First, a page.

17. Never let an inability to understand keep you from an ability to respond in obedience to God by faith.
  18. Hard times come naturally in life. We must determine early to use them for God’s glory, to develop personally and to help others.
  19. You can pray. You can worry. You can’t do both at the same time.
  20. When you quit trying to be like someone else you have a better chance of being who God designed you to be.
  21. There is wisdom with age. Always be willing to learn from those who have lived and experienced more of life.
  22. The longer you wait to forgive someone the longer it takes to heal your heart.
  23. Don’t miss what matters most by worrying about what doesn’t.
  24. More success in the world does not automatically bring more happiness, but more success with the things that matter most does.
  25. Having wisdom doesn’t mean you made all the right choices. It just means you learned from the choices you made.
  26. Just because your momma laughs, doesn’t mean it’s funny.
  27. Never waste an idea. Always have something nearby to write it down.
  28. You can’t ignore one life principle by trying to live another
  29. Don’t stop doing the right thing even when the wrong thing is receiving more celebration. That party won’t last.
  30. A sweater may be old and ugly now, but one day everyone will want one just like it.
  31. Often one’s perception is determined by his or her experiences — good or bad.
  32. Habits form quickly.
  33. You can have tons of “friends” until there is trouble in your life — then you’ll discover some real friends.
  34. Big dreams rarely make it past our mind unless someone risks the chance that they could fail.
  35. The little things we do often have more value than the big things.
  36. Character is shaped by how we respond to life’s difficulties and life’s victories.
  37. Genuine love is far more choice than it is emotion.
  38. Recovery is often just on the other side of surrender.
  39. People are the greatest investments.
  40. Emotions should never be the sole indicator of decision-making.
  41. Your reaction determines their reaction.
  42. Never mistake the silence of God as the absence of God.
  43. Everyone receives motivation through affirmation.
  44. Seldom will you be 100% certain of a decision.
  45. Solicited applause are seldom genuine.
  46. The best opportunities seldom come wrapped neatly in a package with a bow on top. They usually come with work. Get your hands dirty work.
  47. The best leaders are often the ones smart enough to get out of the way of smarter people.
  48. Integrity does the right thing, regardless of whether it brings popularity.
  49. Some of your greatest achievements will be what you inspired others to do.
  50. If God is stretching you, it may be uncomfortable for a while, perhaps even hurt, but eventually you’ll love the new shape.
  51. Always learning something new keeps your mind young and you’ll have less resistance to change.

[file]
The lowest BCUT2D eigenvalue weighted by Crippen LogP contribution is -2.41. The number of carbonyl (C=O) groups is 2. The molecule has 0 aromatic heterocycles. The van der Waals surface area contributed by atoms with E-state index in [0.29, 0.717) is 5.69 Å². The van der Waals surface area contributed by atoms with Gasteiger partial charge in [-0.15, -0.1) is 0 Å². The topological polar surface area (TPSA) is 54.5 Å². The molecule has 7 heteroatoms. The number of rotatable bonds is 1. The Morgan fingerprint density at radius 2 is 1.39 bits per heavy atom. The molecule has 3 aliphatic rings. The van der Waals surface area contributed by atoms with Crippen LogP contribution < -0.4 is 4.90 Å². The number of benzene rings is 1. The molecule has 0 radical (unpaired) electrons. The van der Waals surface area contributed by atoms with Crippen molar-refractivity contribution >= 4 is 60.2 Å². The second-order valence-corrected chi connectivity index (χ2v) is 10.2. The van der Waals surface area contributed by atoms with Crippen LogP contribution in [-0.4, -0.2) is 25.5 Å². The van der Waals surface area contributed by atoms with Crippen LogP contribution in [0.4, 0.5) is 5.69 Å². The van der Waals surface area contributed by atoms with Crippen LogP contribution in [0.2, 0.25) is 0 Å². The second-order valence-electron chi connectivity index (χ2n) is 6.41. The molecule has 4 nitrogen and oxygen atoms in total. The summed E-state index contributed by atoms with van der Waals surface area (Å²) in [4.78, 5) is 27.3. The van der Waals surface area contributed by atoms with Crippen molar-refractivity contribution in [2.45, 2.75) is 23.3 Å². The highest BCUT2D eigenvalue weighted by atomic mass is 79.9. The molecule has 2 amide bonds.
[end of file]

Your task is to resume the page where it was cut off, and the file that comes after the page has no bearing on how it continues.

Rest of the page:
7 Ways to Lead Younger People

Smiling Asian businesswoman doing a presentation

If you want to reach the next generation then you have recruit and develop the next generation. They need your wisdom, knowledge and experience.

How you lead them, however, may challenge how you’ve ever led before.

Here are 7 ways to lead younger people:

Give them the freedom to experiment. Even when you may not agree with the idea — let them try. They may need to experience failure in order to experience their next success. That’s likely how you learned. 

Give them opportunities to grow. And help them see how they see fit in the organization’s continued growth. They want upward mobility. 

Realize the generational differences. Don’t pretend they don’t exist. They affect how we relate to people, change, and technology. Be honest when you don’t understand something they do. Ask questions. Learn from them. 

Allow flexibility. Don’t let structure control how people complete their work — allow individuality. Newer generations, for example, aren’t as tied to an office as other generations. Let them figure out their how — and often where — of work progress.

Limit generational stereotypes. The younger generation does value your wisdom. They want it. But, they are less likely to be excited about gleaning from us if we always start with “When I was your age…” In fact, avoid continually reminding them how young they are or appear.

Value their opinions. The most successful changes being made today come from this generation. Don’t dismiss their input because you don’t feel they have enough experience. They aren’t limited usually to all the reasons you think something won’t work. And, it just might this time. 

Give them a seat at the table of leadership. This is difficult for some older leaders, because you often gained your position through years of hard work. You may not feel they’ve completely “earned” it. But, younger generations want leadership opportunities now. 

To lead younger generations the bottom line is to help them achieve their goals and ideas far more than you put a damper on them. Be a people builder. 
Anything you would add?

7 Ways to Respond to an Overly-Negative, Complaining Bully

Grumpy, pissed off, unhappy old man

How’s that for a title?

After I finished talking to a group of pastors recently, a pastor approached me and asked a question. He asked, “What do you do when there is one person who is always trying to disrupt what you are doing? He is never satisfied with anything I do and he incites people against me. I know he’s going to complain about something every time I see him or his name comes up in my inbox. Honesty, I think he’s the one obstacle in us being all we could be as a church. He’s like an 8th grade bully who never grew out of it.”